Here you will find information on how to tune Linux, Mac OSX, and FreeBSD hosts connected at speeds of 1Gbps or higher for maximum I/O performance for wide area network transfers. Note that several of the tuning settings described here will actually decrease performance of hosts connected at rates of OC3 (155 Mbps) or less, such as home users.
- Background Information Proper host tuning can lead to up to 100x performance increases. Here are the reasons why.
- Linux Tuning This page contains a quick reference guide for Linux 2.6 tuning, TCP Tuning, NIC tuning, and more for Linux 2.6. See also in this category, the Linux Tuning Expert page and Measurement Host Tuning.
- Mac OSX Tuning Tuning settings for Mac OSX.
- FreeBSD Tuning Tuning settings for FreeBSD.
- MS Windows Tuning settings for Microsoft Windows.
- Other Operating Systems Tuning Information on Solaris and other OSes.
- NIC Tuning Vendor specific NIC tuning information.
- Interrupt Binding On a system with multiple 10G NICS, a 20-30% performance increase can be obtained by ensuring that the NIC driver interrupts are handled by the same CPU core as the read process/thread. This page shows you how.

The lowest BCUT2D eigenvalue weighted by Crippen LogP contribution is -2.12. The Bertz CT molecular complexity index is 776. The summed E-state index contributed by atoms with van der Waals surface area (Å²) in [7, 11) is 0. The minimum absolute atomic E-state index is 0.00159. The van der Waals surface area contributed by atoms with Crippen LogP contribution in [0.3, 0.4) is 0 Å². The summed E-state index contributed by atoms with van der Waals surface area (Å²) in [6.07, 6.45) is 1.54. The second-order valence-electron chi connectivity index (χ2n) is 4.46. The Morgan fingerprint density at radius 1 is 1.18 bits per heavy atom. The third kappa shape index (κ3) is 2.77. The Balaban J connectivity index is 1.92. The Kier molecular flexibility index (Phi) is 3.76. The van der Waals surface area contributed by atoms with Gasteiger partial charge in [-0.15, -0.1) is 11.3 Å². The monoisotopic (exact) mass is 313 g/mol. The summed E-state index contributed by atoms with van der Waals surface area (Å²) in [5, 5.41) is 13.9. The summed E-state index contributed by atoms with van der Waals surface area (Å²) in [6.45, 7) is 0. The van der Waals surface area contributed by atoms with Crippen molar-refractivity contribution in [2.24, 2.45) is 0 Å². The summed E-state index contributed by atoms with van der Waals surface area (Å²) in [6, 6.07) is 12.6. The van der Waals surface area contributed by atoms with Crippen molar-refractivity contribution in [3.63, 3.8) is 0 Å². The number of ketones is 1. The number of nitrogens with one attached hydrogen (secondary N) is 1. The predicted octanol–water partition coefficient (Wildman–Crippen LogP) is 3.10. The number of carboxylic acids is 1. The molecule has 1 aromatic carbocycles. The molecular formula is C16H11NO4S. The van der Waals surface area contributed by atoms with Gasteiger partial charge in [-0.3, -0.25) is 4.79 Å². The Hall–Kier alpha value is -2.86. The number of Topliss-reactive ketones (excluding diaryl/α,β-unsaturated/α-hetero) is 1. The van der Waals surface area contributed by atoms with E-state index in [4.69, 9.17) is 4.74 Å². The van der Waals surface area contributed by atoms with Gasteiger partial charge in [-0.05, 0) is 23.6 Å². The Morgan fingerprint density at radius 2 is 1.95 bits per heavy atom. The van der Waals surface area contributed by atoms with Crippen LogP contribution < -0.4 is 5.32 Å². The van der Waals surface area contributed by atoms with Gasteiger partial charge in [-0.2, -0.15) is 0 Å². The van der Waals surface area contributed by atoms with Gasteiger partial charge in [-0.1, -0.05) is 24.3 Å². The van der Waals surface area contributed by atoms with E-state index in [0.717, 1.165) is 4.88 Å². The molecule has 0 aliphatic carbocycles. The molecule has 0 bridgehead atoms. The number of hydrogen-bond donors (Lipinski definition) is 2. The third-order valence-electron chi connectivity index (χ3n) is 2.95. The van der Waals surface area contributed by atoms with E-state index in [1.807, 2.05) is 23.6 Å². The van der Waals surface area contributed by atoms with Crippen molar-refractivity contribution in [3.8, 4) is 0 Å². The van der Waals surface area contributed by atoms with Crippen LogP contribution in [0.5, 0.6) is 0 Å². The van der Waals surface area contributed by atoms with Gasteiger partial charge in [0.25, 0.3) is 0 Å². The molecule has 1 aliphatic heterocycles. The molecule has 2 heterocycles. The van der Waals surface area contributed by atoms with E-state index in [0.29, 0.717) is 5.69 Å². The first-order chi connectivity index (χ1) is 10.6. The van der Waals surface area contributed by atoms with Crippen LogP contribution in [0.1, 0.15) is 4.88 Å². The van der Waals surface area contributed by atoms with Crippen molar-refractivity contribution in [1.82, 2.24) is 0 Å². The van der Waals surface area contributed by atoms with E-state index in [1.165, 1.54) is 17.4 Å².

- Virtual Machines We don't have a lot of experience tuning virtual machines for network throughput, but here are a few points that people have told us. Please send us updates/corrections to the information on this page. To get the best network performance on a Linux VM running on a native Linux host, increase txqueuelen in host OS, and set all other tuning parameters in the guest OS. For more information see: KVM Tuning XEN Tuning…
- Packet Pacing When sending from a 10G host to a 1G host, it is easy to overrun the reciever, leading to packet loss and TCP backing off. Similar problems occur when a 10G host sends data to a sub-10G virtual circuit. Methods to control the burst behavior of an application or OS can be introduced at the host. Tools such as Linux's tc and FreeBSD's ipfw offer a robust and predictable way to introduce QoS behavior at the source of traffic, which helps avoid packet loss. Our testing on Linux has shown that…